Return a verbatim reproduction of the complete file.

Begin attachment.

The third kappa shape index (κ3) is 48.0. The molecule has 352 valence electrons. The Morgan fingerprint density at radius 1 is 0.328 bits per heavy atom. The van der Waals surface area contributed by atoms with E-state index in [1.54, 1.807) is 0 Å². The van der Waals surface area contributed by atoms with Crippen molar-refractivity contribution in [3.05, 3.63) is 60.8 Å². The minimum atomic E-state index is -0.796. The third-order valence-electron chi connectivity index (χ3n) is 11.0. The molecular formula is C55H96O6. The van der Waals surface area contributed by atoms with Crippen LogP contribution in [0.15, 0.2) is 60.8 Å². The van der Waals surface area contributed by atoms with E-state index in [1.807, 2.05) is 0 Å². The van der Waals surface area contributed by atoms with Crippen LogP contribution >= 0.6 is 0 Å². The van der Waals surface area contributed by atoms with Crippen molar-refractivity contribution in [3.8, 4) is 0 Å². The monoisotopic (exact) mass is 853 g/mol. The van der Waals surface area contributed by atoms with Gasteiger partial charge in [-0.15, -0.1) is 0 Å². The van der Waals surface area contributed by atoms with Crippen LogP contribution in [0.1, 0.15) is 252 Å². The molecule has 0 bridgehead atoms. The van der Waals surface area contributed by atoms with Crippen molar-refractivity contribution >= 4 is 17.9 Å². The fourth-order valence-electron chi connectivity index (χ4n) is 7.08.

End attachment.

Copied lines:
The third kappa shape index (κ3) is 48.0. The molecule has 352 valence electrons. The Morgan fingerprint density at radius 1 is 0.328 bits per heavy atom. The van der Waals surface area contributed by atoms with E-state index in [1.54, 1.807) is 0 Å². The van der Waals surface area contributed by atoms with Crippen molar-refractivity contribution in [3.05, 3.63) is 60.8 Å². The minimum atomic E-state index is -0.796. The third-order valence-electron chi connectivity index (χ3n) is 11.0. The molecular formula is C55H96O6. The van der Waals surface area contributed by atoms with Crippen LogP contribution in [0.15, 0.2) is 60.8 Å². The van der Waals surface area contributed by atoms with E-state index in [1.807, 2.05) is 0 Å². The van der Waals surface area contributed by atoms with Crippen LogP contribution >= 0.6 is 0 Å². The van der Waals surface area contributed by atoms with Crippen molar-refractivity contribution in [3.8, 4) is 0 Å². The monoisotopic (exact) mass is 853 g/mol. The van der Waals surface area contributed by atoms with Gasteiger partial charge in [-0.15, -0.1) is 0 Å². The van der Waals surface area contributed by atoms with Crippen LogP contribution in [0.1, 0.15) is 252 Å². The molecule has 0 bridgehead atoms. The van der Waals surface area contributed by atoms with Crippen molar-refractivity contribution >= 4 is 17.9 Å². The fourth-order valence-electron chi connectivity index (χ4n) is 7.08.